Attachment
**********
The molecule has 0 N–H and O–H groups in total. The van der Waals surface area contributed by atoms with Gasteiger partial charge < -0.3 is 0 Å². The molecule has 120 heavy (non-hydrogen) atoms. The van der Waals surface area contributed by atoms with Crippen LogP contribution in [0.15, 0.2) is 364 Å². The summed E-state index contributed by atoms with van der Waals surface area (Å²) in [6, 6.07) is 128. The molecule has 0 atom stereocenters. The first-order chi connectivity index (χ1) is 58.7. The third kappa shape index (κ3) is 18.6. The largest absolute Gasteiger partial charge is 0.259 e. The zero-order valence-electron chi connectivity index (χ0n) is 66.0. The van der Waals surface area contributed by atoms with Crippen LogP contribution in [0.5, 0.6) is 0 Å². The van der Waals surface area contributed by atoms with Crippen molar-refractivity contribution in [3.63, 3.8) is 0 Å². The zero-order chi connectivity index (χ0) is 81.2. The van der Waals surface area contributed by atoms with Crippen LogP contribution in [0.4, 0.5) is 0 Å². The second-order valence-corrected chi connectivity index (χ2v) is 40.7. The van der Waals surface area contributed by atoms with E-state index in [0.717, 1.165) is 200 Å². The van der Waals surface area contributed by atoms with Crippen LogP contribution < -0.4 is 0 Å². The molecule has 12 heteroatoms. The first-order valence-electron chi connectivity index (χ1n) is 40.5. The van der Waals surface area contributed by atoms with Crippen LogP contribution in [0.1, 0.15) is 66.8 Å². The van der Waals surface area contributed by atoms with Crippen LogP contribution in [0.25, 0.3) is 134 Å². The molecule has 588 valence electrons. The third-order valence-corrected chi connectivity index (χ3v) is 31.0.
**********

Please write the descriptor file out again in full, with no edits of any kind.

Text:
The molecule has 0 N–H and O–H groups in total. The van der Waals surface area contributed by atoms with Gasteiger partial charge < -0.3 is 0 Å². The molecule has 120 heavy (non-hydrogen) atoms. The van der Waals surface area contributed by atoms with Crippen LogP contribution in [0.15, 0.2) is 364 Å². The summed E-state index contributed by atoms with van der Waals surface area (Å²) in [6, 6.07) is 128. The molecule has 0 atom stereocenters. The first-order chi connectivity index (χ1) is 58.7. The third kappa shape index (κ3) is 18.6. The largest absolute Gasteiger partial charge is 0.259 e. The zero-order valence-electron chi connectivity index (χ0n) is 66.0. The van der Waals surface area contributed by atoms with Crippen LogP contribution in [0.5, 0.6) is 0 Å². The van der Waals surface area contributed by atoms with Crippen molar-refractivity contribution in [3.63, 3.8) is 0 Å². The zero-order chi connectivity index (χ0) is 81.2. The van der Waals surface area contributed by atoms with Crippen LogP contribution in [0.4, 0.5) is 0 Å². The second-order valence-corrected chi connectivity index (χ2v) is 40.7. The van der Waals surface area contributed by atoms with E-state index in [0.717, 1.165) is 200 Å². The van der Waals surface area contributed by atoms with Crippen LogP contribution < -0.4 is 0 Å². The molecule has 12 heteroatoms. The first-order valence-electron chi connectivity index (χ1n) is 40.5. The van der Waals surface area contributed by atoms with Crippen LogP contribution in [0.1, 0.15) is 66.8 Å². The van der Waals surface area contributed by atoms with Crippen LogP contribution in [0.25, 0.3) is 134 Å². The molecule has 588 valence electrons. The third-order valence-corrected chi connectivity index (χ3v) is 31.0.